The malware problem in general continues to grow. According to the latest report from security firm PandaLabs, there has been more malware detected in the most recent quarter than was found in all of 2000-2004, putting a strain on traditional key signature methods of malware identification. The number of virus-laden e-mails and phishing attacks are trending slightly downwards according to the latest data from MessageLabs, but this is more a function of increased targeting of attacks to specific people rather than a decrease in the number of attacks in general—the bad guys have had a busy harvest season collecting e-mail addresses and are trying to reap what they sowed as quickly as possible.

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Britannica versus Wikipedia heads to the WSJ

By Ken Fisher | Published: September 12, 2006 – 06:45PM CT

The Wall Street Journal is fond of hosting minidebates, and we’re fond of reading them. This week they pit Dale Hoiberg, editor-in-chief of Britannica, against Wikipedia’s Jimmy Wales. Rather than summarize the debate, I’ll offer some observations on what’s really at stake in this debate and what both sides are presupposing in their arguments. I recommend checking out the debate, though. It’s nothing if not funny in a feisty way.

Jimmy Wales, as usual, is confident and unapologetic. He’s also arguing that quality, neutrality, and balance are most achievable when large numbers of contributors are involved. The argument, pieced together, is something like this: “with a population as large as the Internet, an open encyclopedia has the greatest potential for quality and quantity over and against a closed, proprietary encyclopedia.”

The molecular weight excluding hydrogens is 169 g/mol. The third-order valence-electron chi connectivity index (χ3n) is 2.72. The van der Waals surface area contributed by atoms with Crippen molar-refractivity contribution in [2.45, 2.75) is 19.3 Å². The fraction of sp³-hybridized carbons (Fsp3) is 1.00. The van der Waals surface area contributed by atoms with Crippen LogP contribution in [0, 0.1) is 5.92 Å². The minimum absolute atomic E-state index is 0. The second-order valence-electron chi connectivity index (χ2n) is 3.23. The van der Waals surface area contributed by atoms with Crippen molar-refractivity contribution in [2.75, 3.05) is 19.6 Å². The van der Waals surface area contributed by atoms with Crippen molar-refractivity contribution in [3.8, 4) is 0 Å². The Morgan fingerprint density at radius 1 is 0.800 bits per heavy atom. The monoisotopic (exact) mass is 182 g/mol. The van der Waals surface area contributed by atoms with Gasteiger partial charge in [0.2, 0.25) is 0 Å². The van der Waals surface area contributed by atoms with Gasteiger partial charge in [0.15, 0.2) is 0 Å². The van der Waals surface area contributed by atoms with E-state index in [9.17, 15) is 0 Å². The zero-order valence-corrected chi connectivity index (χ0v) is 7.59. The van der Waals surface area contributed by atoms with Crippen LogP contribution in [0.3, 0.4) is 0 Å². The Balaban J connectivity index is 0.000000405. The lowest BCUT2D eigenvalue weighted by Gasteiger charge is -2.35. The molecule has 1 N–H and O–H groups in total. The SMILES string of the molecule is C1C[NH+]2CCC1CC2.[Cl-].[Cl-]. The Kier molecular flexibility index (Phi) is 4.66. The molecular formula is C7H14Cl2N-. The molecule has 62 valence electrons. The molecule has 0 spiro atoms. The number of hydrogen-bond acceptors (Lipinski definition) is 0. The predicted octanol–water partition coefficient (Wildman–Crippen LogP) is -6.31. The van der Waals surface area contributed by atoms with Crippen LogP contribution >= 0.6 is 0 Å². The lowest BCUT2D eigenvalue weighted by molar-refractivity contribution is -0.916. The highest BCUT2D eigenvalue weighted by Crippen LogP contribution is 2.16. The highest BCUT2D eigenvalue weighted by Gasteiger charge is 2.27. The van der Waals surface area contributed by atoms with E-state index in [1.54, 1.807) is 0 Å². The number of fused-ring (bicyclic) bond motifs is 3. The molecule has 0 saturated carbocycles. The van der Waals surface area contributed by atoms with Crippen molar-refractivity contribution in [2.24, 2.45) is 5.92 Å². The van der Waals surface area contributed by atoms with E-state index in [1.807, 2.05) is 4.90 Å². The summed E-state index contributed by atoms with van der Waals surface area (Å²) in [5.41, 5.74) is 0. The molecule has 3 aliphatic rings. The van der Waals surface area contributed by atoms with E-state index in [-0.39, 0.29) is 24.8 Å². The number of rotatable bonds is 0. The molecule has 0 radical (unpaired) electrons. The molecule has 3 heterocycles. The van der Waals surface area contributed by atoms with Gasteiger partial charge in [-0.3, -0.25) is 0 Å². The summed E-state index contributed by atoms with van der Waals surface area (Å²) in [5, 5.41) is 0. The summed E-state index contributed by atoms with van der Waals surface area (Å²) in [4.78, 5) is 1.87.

In many ways this view is opposite of the academic approach, which takes a dim view of mass participation when it comes to the production and codification of knowledge. The academic world, for better or for worse, is very tiered. It would be wrong to describe it as a pyramid because it’s far more dynamic than that, but generally speaking, there are fewer experts at the top producing and reviewing knowledge than there are at the lower rungs of the educational system. This is not to say that there is not a positive flow from bottom to top. There is indeed, and when academics are honest, they celebrate and praise this as opposed to pretending as if their views come from On High. The point here is that the so-called knowledge producers are not in complete isolation, but they are powerful gatekeepers. This is true in general throughout the academic world, but Britannica represents a microcosm of that, even if all of its contributors are not strict academics.

For Wales, “openness” at all levels is the sine qua non of the highest levels of quality, and the openness he has in mind is one wherein anonymity is both cherished and respected. Part and parcel with this, Wales argues that the open nature of Wikipedia means that it can draw better contributors than can Britannica. Wales’ arguments, at their core, rest upon the age-old idea that two heads are better than one. Alongside this, there’s a notion that convenience and ideology both draw people to contribute to Wikipedia. With regards to the latter, there can be little debate. The rest is open season.